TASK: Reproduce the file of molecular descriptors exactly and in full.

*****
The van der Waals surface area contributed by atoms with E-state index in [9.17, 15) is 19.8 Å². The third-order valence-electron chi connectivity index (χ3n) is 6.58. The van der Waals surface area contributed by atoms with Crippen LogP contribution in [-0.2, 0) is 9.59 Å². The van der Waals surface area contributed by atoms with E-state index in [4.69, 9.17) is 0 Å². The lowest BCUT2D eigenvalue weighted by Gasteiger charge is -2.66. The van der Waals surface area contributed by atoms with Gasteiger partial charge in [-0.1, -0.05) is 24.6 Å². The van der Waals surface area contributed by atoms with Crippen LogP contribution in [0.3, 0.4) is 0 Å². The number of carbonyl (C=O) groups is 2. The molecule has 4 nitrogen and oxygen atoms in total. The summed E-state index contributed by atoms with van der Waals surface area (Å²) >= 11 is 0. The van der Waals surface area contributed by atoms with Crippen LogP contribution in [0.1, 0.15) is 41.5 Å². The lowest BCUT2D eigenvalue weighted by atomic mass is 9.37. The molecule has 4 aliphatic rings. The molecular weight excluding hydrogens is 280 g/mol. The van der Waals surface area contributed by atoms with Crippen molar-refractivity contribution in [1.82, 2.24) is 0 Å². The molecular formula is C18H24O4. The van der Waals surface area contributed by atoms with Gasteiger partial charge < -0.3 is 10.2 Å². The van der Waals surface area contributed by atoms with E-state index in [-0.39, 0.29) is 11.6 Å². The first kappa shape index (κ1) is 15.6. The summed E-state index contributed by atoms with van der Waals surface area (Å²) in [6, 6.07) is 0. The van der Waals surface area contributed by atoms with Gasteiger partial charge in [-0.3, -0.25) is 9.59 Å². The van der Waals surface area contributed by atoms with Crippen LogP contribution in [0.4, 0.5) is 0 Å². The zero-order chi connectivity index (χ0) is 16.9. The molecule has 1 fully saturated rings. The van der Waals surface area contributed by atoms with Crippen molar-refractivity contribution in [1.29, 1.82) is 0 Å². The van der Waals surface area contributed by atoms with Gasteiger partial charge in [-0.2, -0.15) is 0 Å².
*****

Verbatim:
The van der Waals surface area contributed by atoms with E-state index in [9.17, 15) is 19.8 Å². The third-order valence-electron chi connectivity index (χ3n) is 6.58. The van der Waals surface area contributed by atoms with Crippen LogP contribution in [-0.2, 0) is 9.59 Å². The van der Waals surface area contributed by atoms with E-state index in [4.69, 9.17) is 0 Å². The lowest BCUT2D eigenvalue weighted by Gasteiger charge is -2.66. The van der Waals surface area contributed by atoms with Gasteiger partial charge in [-0.1, -0.05) is 24.6 Å². The van der Waals surface area contributed by atoms with Crippen LogP contribution in [0.3, 0.4) is 0 Å². The number of carbonyl (C=O) groups is 2. The molecule has 4 nitrogen and oxygen atoms in total. The summed E-state index contributed by atoms with van der Waals surface area (Å²) >= 11 is 0. The van der Waals surface area contributed by atoms with Crippen LogP contribution in [0.1, 0.15) is 41.5 Å². The lowest BCUT2D eigenvalue weighted by atomic mass is 9.37. The molecule has 4 aliphatic rings. The molecular weight excluding hydrogens is 280 g/mol. The van der Waals surface area contributed by atoms with Crippen molar-refractivity contribution in [1.82, 2.24) is 0 Å². The molecular formula is C18H24O4. The van der Waals surface area contributed by atoms with Gasteiger partial charge < -0.3 is 10.2 Å². The van der Waals surface area contributed by atoms with E-state index in [-0.39, 0.29) is 11.6 Å². The first kappa shape index (κ1) is 15.6. The summed E-state index contributed by atoms with van der Waals surface area (Å²) in [6, 6.07) is 0. The van der Waals surface area contributed by atoms with Gasteiger partial charge in [-0.3, -0.25) is 9.59 Å². The van der Waals surface area contributed by atoms with Crippen LogP contribution in [0.4, 0.5) is 0 Å². The zero-order chi connectivity index (χ0) is 16.9. The molecule has 1 fully saturated rings. The van der Waals surface area contributed by atoms with Crippen molar-refractivity contribution in [1.29, 1.82) is 0 Å². The van der Waals surface area contributed by atoms with Gasteiger partial charge in [-0.2, -0.15) is 0 Å².